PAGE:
If you were a long-time donor to a nonprofit, and just learned that your credit card details provided to the nonprofit to make a donation are now in the hands of a hacker, would you ever trust that organization again? In an article about nonprofits and sensitive data published by the Nonprofit Technology Network (NTEN), the author points out that while data breaches occur at for-profits, government entities and nonprofits alike, consumers may be less willing to trust nonprofits after a data breach. This is because a consumer’s relationship with a company or a government entity is largely based on the consumer’s need, whereas his or her relationship with a nonprofit is not necessarily need-based. This suggests that nonprofits may be at greater risk for reputational and financial damage in the wake of data breaches.
Although data breaches seem to be increasingly common, most nonprofit leaders still know very little about the risks that arise from the collection and storage of personal information collected from employees, volunteers, clients and donors. Considering this dark and somewhat frightening landscape, what must you know to understand the exposure and fortify your nonprofit against the associated risks? This article explores:
- Data privacy risks and responsibilities
- What is personally identifiable information?
- Privacy and data breach laws
- The importance of reaching out for help complying with legal requirements in the wake of a data breach
- Cyber liability insurance basics
- Data security strategies
- Tips for working with tech vendors
DATA PRIVACY RISKS AND RESPONSIBILITIES
Many leaders believe that the work of foreign hackers represents the greatest threat to the confidential information their organizations collect. Yet the truth is that many threats to data privacy lives much closer to home. The following common business activities can lead to a data breach and potential liability for a nonprofit:
- Conducting e-commerce on your website, especially collecting credit card data and processing payments online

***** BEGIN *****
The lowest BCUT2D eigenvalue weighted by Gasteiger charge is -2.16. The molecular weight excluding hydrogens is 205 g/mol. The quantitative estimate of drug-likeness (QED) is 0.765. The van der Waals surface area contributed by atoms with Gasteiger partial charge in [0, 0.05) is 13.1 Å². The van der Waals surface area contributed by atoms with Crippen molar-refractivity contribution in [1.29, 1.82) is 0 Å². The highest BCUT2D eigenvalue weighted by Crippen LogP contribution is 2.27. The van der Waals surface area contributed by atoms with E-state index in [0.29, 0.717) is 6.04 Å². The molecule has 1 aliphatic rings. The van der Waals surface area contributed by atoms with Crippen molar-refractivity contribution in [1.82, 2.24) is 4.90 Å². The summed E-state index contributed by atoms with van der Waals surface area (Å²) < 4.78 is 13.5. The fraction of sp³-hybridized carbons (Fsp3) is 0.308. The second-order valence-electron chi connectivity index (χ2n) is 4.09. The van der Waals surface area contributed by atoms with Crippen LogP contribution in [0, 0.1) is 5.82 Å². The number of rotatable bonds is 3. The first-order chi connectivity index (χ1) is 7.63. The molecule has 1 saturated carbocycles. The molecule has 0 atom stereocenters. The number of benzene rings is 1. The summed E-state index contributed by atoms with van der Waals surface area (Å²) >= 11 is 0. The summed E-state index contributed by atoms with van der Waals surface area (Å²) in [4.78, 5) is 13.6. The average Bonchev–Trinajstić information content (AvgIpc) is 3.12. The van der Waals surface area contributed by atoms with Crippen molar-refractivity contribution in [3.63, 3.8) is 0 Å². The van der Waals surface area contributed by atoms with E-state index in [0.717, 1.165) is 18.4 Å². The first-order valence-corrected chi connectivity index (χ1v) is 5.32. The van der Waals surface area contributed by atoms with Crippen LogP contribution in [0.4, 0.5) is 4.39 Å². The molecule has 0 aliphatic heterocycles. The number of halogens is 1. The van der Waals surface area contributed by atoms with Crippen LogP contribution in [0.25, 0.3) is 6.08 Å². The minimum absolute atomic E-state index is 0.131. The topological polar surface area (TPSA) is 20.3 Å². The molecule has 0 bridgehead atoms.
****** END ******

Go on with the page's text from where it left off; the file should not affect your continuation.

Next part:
- Storing and transferring personal employee, client or donor data—for both virtual data and paper records (e.g., sending sensitive data via email or storing sensitive data in the cloud; storing paper records in unprotected filing cabinets that anyone could access)
- Storing personal information on laptops or smartphones
- Allowing partners and/or vendors to access personal information without proper safeguards
- Storing personal information on cloud servers or systems
While it’s true that cybercrimes such as hacking, insertion of malicious code into a data system, or the purposeful loss and destruction of “In some states, the mere loss of the device with personally identifiable information is a breach under the law and triggers reporting responsibility, such as the duty to notify the people whose data was lost.”data are a valid concern for nonprofit leaders, it’s important to recognize that unintentional privacy breaches can be just as costly. A simple example is permitting personal information to be stored on a laptop or smartphone. The device—and all the vital data on it—could be damaged, lost forever, or it could even fall into the wrong hands. In some states, the mere loss of the device with personally identifiable information is a breach under the law and triggers reporting responsibility, such as the duty to notify the people whose data was lost.